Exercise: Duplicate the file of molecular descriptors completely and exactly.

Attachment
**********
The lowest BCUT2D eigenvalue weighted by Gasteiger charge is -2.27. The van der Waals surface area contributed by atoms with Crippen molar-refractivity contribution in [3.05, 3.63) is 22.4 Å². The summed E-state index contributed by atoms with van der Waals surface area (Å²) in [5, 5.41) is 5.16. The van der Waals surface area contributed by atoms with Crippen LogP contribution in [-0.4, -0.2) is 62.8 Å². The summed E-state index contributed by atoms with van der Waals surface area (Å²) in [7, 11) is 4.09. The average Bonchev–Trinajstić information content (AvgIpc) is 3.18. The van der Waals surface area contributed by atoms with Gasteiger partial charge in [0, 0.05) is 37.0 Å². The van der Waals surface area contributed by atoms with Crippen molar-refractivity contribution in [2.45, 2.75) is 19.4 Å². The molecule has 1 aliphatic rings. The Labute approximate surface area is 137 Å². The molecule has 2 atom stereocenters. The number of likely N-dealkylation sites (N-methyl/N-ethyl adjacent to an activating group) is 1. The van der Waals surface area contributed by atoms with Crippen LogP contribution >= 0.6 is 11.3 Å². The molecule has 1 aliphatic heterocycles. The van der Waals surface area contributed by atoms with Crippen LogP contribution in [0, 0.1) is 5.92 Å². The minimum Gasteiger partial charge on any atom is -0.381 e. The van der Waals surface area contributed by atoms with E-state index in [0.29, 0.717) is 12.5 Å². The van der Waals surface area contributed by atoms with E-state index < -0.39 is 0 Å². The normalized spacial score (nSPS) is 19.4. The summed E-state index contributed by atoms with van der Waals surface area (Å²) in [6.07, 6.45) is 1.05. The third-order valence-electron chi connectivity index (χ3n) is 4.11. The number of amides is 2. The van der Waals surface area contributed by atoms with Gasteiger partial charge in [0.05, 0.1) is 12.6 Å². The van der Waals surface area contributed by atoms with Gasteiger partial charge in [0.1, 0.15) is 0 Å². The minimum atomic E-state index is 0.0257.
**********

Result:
The lowest BCUT2D eigenvalue weighted by Gasteiger charge is -2.27. The van der Waals surface area contributed by atoms with Crippen molar-refractivity contribution in [3.05, 3.63) is 22.4 Å². The summed E-state index contributed by atoms with van der Waals surface area (Å²) in [5, 5.41) is 5.16. The van der Waals surface area contributed by atoms with Crippen LogP contribution in [-0.4, -0.2) is 62.8 Å². The summed E-state index contributed by atoms with van der Waals surface area (Å²) in [7, 11) is 4.09. The average Bonchev–Trinajstić information content (AvgIpc) is 3.18. The van der Waals surface area contributed by atoms with Gasteiger partial charge in [0, 0.05) is 37.0 Å². The van der Waals surface area contributed by atoms with Crippen molar-refractivity contribution in [2.45, 2.75) is 19.4 Å². The molecule has 1 aliphatic rings. The Labute approximate surface area is 137 Å². The molecule has 2 atom stereocenters. The number of likely N-dealkylation sites (N-methyl/N-ethyl adjacent to an activating group) is 1. The van der Waals surface area contributed by atoms with Crippen LogP contribution >= 0.6 is 11.3 Å². The molecule has 1 aliphatic heterocycles. The van der Waals surface area contributed by atoms with Crippen LogP contribution in [0, 0.1) is 5.92 Å². The minimum Gasteiger partial charge on any atom is -0.381 e. The van der Waals surface area contributed by atoms with E-state index in [0.29, 0.717) is 12.5 Å². The van der Waals surface area contributed by atoms with E-state index < -0.39 is 0 Å². The normalized spacial score (nSPS) is 19.4. The summed E-state index contributed by atoms with van der Waals surface area (Å²) in [6.07, 6.45) is 1.05. The third-order valence-electron chi connectivity index (χ3n) is 4.11. The number of amides is 2. The van der Waals surface area contributed by atoms with Gasteiger partial charge in [0.05, 0.1) is 12.6 Å². The van der Waals surface area contributed by atoms with Gasteiger partial charge in [0.1, 0.15) is 0 Å². The minimum atomic E-state index is 0.0257.